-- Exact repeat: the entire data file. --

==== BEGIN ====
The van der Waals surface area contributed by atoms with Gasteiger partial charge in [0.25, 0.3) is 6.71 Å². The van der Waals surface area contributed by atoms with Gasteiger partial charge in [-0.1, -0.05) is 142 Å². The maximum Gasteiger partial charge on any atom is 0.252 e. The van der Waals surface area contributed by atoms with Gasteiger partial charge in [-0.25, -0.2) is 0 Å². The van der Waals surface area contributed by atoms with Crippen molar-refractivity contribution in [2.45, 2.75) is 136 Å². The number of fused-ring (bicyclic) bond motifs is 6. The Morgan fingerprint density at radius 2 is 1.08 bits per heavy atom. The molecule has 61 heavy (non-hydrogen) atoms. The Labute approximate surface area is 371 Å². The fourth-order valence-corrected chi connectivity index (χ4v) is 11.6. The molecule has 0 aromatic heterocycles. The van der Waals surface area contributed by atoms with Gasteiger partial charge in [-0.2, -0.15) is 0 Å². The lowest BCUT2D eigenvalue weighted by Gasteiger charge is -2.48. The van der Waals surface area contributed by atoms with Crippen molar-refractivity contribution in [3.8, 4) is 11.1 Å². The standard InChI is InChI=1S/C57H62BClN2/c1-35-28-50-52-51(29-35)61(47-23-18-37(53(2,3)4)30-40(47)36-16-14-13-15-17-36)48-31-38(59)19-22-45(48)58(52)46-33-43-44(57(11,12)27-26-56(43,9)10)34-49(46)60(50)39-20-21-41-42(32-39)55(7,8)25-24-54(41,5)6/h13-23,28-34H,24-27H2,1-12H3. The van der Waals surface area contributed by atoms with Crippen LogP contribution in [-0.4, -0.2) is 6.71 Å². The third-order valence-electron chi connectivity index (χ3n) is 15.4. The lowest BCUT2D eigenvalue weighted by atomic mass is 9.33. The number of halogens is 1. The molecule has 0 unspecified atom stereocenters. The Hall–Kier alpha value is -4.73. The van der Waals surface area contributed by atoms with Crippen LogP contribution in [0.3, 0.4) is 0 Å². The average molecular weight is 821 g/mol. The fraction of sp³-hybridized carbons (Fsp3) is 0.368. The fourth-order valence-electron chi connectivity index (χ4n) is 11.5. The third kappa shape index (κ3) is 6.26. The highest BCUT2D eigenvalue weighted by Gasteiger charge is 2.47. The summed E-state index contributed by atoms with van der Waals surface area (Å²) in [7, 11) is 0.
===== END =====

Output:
The van der Waals surface area contributed by atoms with Gasteiger partial charge in [0.25, 0.3) is 6.71 Å². The van der Waals surface area contributed by atoms with Gasteiger partial charge in [-0.1, -0.05) is 142 Å². The maximum Gasteiger partial charge on any atom is 0.252 e. The van der Waals surface area contributed by atoms with Gasteiger partial charge in [-0.25, -0.2) is 0 Å². The van der Waals surface area contributed by atoms with Crippen molar-refractivity contribution in [2.45, 2.75) is 136 Å². The number of fused-ring (bicyclic) bond motifs is 6. The Morgan fingerprint density at radius 2 is 1.08 bits per heavy atom. The molecule has 61 heavy (non-hydrogen) atoms. The Labute approximate surface area is 371 Å². The fourth-order valence-corrected chi connectivity index (χ4v) is 11.6. The molecule has 0 aromatic heterocycles. The van der Waals surface area contributed by atoms with Gasteiger partial charge in [-0.2, -0.15) is 0 Å². The lowest BCUT2D eigenvalue weighted by Gasteiger charge is -2.48. The van der Waals surface area contributed by atoms with Crippen molar-refractivity contribution in [3.8, 4) is 11.1 Å². The standard InChI is InChI=1S/C57H62BClN2/c1-35-28-50-52-51(29-35)61(47-23-18-37(53(2,3)4)30-40(47)36-16-14-13-15-17-36)48-31-38(59)19-22-45(48)58(52)46-33-43-44(57(11,12)27-26-56(43,9)10)34-49(46)60(50)39-20-21-41-42(32-39)55(7,8)25-24-54(41,5)6/h13-23,28-34H,24-27H2,1-12H3. The van der Waals surface area contributed by atoms with Crippen LogP contribution in [-0.4, -0.2) is 6.71 Å². The third-order valence-electron chi connectivity index (χ3n) is 15.4. The lowest BCUT2D eigenvalue weighted by atomic mass is 9.33. The number of halogens is 1. The molecule has 0 unspecified atom stereocenters. The Hall–Kier alpha value is -4.73. The van der Waals surface area contributed by atoms with Crippen LogP contribution in [0.3, 0.4) is 0 Å². The average molecular weight is 821 g/mol. The fraction of sp³-hybridized carbons (Fsp3) is 0.368. The fourth-order valence-electron chi connectivity index (χ4n) is 11.5. The third kappa shape index (κ3) is 6.26. The highest BCUT2D eigenvalue weighted by Gasteiger charge is 2.47. The summed E-state index contributed by atoms with van der Waals surface area (Å²) in [7, 11) is 0.